Despite the continued influx of illegal immigrants into Botswana from around the globe, the authorities are still to devise a clear-cut policy framework to address the situation.
Meanwhile, the lack of a well-defined mechanism has at times been blamed for failure to manage illegal immigration efficiently, on the basis that it created operational concerns for affected stakeholders, especially during anti-crime exercises and custody of illegal immigrants.
This follows the release of a Performance Audit Report No.9, 2008 on the management of the illegal immigrants by the Department of Immigration and Citizenship (DIC), from the Office of the Auditor General (OAG) this past week.
According to the report, the existence of a policy on illegal immigrants was crucial because it would have been a guidance tool for the efficient management of illegal immigrants by the DIC and the respective stakeholders.
The Auditor General stated, “The policy on management of illegal immigration would have identified the intent of the government to address this issue along with stating the general approach and strategy to manage various aspects that appertain to the issue.”
On the contrary, the present situation is such that the DIC depends on the Immigration Act Chap 25: 02. It was observed by the OAG that, with the promulgation of the said act, the department issued regulations to assist the Immigration Officers to perform their duty.
Against this background, the report exposes the folly of the existing dispensation thus; “The Act and Immigration Subsidiary legislation specifically provided for the procedures to be adopted for issues such as; Warrant of Detention and Removal of Prohibited Immigrants, whereas, it did not mention the procedure to be followed in case of illegal immigrants.”
The senior Management of the DIC, according to the report, opted to defend the present order by expressing the view that there was no difference between “a Prohibited Immigrant” and “Illegal Immigrant” as both were treated as undesirable persons.
“An Illegal Immigrant is a foreigner who either illegally crossed an international border, be it by land, water, or air or a foreigner who legally entered a country but nevertheless overstays their visa in order to live and or work therein,” asserted the Auditors.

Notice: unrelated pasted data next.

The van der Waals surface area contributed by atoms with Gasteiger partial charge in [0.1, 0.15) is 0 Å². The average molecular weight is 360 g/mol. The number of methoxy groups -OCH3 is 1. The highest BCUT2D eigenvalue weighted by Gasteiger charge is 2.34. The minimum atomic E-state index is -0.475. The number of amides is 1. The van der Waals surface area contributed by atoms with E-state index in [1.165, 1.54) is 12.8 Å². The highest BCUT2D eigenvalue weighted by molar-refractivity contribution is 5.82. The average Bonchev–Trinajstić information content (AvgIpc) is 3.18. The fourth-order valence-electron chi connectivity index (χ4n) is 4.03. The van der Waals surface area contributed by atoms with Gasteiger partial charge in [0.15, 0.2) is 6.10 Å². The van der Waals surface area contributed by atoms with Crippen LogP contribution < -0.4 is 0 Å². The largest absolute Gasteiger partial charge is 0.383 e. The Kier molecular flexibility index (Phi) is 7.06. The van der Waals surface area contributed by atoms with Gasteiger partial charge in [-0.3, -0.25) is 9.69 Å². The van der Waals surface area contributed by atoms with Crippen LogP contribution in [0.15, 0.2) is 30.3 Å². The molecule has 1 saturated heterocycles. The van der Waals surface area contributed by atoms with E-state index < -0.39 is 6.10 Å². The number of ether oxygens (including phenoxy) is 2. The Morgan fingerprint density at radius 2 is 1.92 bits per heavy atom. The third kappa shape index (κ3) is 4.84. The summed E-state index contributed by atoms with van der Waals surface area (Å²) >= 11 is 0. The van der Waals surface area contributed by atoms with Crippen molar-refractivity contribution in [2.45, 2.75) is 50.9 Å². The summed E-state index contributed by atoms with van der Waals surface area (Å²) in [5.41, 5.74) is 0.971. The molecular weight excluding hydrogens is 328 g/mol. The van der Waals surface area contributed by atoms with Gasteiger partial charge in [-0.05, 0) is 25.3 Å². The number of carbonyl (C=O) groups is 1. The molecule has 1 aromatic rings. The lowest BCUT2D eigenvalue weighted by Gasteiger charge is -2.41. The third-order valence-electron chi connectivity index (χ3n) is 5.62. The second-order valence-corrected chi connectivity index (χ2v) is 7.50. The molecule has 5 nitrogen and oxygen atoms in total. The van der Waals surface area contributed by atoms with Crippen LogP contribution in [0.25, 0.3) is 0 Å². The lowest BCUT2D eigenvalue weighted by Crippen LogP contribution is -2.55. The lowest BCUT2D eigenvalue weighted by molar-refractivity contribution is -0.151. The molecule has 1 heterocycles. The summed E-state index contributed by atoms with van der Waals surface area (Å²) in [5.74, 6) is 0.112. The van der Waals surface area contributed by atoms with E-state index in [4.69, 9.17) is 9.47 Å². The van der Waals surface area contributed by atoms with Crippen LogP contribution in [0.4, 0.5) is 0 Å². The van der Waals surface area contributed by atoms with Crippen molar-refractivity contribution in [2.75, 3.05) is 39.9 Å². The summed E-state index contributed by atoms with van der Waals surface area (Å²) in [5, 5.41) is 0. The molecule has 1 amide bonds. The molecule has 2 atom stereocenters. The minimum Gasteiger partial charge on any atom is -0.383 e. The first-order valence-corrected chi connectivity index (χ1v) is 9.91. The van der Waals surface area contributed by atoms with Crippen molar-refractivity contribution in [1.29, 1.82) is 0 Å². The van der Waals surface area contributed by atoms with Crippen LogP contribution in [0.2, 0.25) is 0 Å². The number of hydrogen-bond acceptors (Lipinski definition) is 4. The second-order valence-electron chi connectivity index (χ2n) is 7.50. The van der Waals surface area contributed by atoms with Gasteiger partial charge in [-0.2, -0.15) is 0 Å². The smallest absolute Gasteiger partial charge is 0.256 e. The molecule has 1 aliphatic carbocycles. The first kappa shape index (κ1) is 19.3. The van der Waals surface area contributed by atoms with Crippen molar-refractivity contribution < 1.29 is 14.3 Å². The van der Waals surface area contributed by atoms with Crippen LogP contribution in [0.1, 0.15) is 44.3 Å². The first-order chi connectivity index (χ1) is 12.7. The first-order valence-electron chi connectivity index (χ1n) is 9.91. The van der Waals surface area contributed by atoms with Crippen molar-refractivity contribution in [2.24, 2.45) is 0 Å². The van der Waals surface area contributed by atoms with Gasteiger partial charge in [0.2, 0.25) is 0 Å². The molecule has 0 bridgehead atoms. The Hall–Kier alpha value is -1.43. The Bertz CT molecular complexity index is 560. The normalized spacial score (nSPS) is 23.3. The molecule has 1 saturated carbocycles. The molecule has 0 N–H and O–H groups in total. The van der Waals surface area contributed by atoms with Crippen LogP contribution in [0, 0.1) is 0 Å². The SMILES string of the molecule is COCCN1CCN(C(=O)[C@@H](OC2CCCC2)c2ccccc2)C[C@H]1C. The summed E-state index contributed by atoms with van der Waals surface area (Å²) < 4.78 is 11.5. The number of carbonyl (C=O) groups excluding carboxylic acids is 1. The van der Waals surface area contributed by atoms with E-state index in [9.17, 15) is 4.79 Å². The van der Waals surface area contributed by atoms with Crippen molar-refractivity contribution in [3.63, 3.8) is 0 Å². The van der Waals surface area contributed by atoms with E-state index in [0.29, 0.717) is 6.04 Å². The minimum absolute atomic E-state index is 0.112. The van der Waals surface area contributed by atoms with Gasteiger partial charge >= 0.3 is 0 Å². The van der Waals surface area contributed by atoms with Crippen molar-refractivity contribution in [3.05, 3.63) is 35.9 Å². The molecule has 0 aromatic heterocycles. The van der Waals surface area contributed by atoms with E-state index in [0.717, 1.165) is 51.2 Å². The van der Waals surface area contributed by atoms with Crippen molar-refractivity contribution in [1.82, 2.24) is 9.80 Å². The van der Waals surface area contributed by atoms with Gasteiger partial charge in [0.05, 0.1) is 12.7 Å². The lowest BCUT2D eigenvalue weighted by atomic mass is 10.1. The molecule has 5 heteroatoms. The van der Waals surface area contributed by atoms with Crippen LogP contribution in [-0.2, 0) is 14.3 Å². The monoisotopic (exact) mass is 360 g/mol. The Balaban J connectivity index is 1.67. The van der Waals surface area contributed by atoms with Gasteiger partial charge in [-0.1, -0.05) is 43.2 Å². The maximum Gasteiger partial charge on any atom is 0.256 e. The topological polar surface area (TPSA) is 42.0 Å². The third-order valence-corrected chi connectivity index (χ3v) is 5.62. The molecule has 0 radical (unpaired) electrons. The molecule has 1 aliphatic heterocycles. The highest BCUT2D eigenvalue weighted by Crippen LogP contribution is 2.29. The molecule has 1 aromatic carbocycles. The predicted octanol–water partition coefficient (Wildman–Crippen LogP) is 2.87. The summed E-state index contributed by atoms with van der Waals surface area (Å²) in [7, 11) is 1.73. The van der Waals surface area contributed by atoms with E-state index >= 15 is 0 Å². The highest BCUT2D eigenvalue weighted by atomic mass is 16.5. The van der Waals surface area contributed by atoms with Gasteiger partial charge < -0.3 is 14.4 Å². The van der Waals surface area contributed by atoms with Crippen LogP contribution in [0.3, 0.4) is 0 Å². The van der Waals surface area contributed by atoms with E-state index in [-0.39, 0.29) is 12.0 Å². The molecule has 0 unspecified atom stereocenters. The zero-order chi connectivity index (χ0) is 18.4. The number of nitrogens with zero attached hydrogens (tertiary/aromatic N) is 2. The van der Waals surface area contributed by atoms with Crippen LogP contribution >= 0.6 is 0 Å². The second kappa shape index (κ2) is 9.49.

To further elaborate on the world of difference between the two categories, Section 7 of the Act is cited.
The section goes, “A Prohibited Immigrant is a person who: has infirmity of mind and body; is any idiot, epileptic, insane or mentally deficient; any prostitute; is declared by President to be an undesirable inhabitant of or a visitor to Botswana; the wife and children under the age of 18 years and any other dependent of a prohibited immigrant.”
On the basis of this, it was argued that these were distinct categories for which procedures to apprehend, detain and repatriate were to be provided separately.
Moreover, the fact that the parties involved in dealing with the Illegal Immigrants, namely DIC, Botswana Police Service (BPS) and the Department of Prisons and Rehabilitation (DPR), each has to rely on their own Acts makes life even worse. In this arrangement the DPR is required to detain the Illegal immigrants in the Prison Cells waiting for the DIC to finalize their investigation and repatriation processes.
The members of the BPS on the other hand are responsible for overseeing the anti-crime exercises, and clean up campaigns targeting such alien elements.
To compound matters, the Audit report alludes to a complaint by the Prisons department of the adverse effect of the lack of coordination on their financial budget.
“This proved that the role that each organization had to play and their cut off links in the issue were not clear,” lamented the Auditors.
An extreme scenario manifested, according to the report, in instances where partly because of their exclusion from the investigations, and therefore ignorance as to their, the Prison Warders when detainees complained to them regarding detention, they would merely release them without a word to the Officer in Charge of the DIC. This, it is reported, tended to bring tension between the two entities.
Thus, from this context, it emerges that issues of accountability and best international practice are of no consequence in the management of alien persons.
To address this discord, the OAG recommended that the DIC should take reasonable steps to review and amend the existing instruments in line with the gaps highlighted.